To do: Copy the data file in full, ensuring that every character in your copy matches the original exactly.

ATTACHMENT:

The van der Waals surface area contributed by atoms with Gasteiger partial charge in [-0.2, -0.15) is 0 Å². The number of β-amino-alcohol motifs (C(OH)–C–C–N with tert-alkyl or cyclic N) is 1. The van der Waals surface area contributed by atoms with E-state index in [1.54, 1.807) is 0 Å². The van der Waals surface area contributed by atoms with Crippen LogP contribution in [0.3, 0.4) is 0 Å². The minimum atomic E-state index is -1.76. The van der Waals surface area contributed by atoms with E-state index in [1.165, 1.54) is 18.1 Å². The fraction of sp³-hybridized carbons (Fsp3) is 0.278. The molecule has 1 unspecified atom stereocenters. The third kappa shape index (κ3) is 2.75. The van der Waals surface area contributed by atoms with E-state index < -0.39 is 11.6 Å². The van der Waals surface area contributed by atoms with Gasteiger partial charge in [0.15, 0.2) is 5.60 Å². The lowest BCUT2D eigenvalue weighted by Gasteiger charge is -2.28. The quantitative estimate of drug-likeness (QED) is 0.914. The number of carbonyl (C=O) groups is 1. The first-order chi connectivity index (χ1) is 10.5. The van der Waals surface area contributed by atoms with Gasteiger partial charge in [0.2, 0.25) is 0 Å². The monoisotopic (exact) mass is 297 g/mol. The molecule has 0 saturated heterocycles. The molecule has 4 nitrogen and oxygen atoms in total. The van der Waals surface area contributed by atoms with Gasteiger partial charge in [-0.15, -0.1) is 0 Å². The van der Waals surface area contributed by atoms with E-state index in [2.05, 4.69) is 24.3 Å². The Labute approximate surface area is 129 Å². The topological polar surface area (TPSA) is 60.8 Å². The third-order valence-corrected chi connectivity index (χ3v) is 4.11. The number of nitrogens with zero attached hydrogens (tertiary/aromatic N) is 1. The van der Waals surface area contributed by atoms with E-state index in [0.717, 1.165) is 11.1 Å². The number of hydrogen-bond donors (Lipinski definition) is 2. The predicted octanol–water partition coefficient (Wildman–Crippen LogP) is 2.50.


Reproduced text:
The van der Waals surface area contributed by atoms with Gasteiger partial charge in [-0.2, -0.15) is 0 Å². The number of β-amino-alcohol motifs (C(OH)–C–C–N with tert-alkyl or cyclic N) is 1. The van der Waals surface area contributed by atoms with E-state index in [1.54, 1.807) is 0 Å². The van der Waals surface area contributed by atoms with Crippen LogP contribution in [0.3, 0.4) is 0 Å². The minimum atomic E-state index is -1.76. The van der Waals surface area contributed by atoms with E-state index in [1.165, 1.54) is 18.1 Å². The fraction of sp³-hybridized carbons (Fsp3) is 0.278. The molecule has 1 unspecified atom stereocenters. The third kappa shape index (κ3) is 2.75. The van der Waals surface area contributed by atoms with E-state index < -0.39 is 11.6 Å². The van der Waals surface area contributed by atoms with Gasteiger partial charge in [0.15, 0.2) is 5.60 Å². The lowest BCUT2D eigenvalue weighted by Gasteiger charge is -2.28. The quantitative estimate of drug-likeness (QED) is 0.914. The number of carbonyl (C=O) groups is 1. The first-order chi connectivity index (χ1) is 10.5. The van der Waals surface area contributed by atoms with Gasteiger partial charge in [0.2, 0.25) is 0 Å². The monoisotopic (exact) mass is 297 g/mol. The molecule has 0 saturated heterocycles. The molecule has 4 nitrogen and oxygen atoms in total. The van der Waals surface area contributed by atoms with Gasteiger partial charge in [-0.15, -0.1) is 0 Å². The van der Waals surface area contributed by atoms with E-state index in [2.05, 4.69) is 24.3 Å². The Labute approximate surface area is 129 Å². The topological polar surface area (TPSA) is 60.8 Å². The third-order valence-corrected chi connectivity index (χ3v) is 4.11. The number of nitrogens with zero attached hydrogens (tertiary/aromatic N) is 1. The van der Waals surface area contributed by atoms with E-state index in [0.717, 1.165) is 11.1 Å². The number of hydrogen-bond donors (Lipinski definition) is 2. The predicted octanol–water partition coefficient (Wildman–Crippen LogP) is 2.50.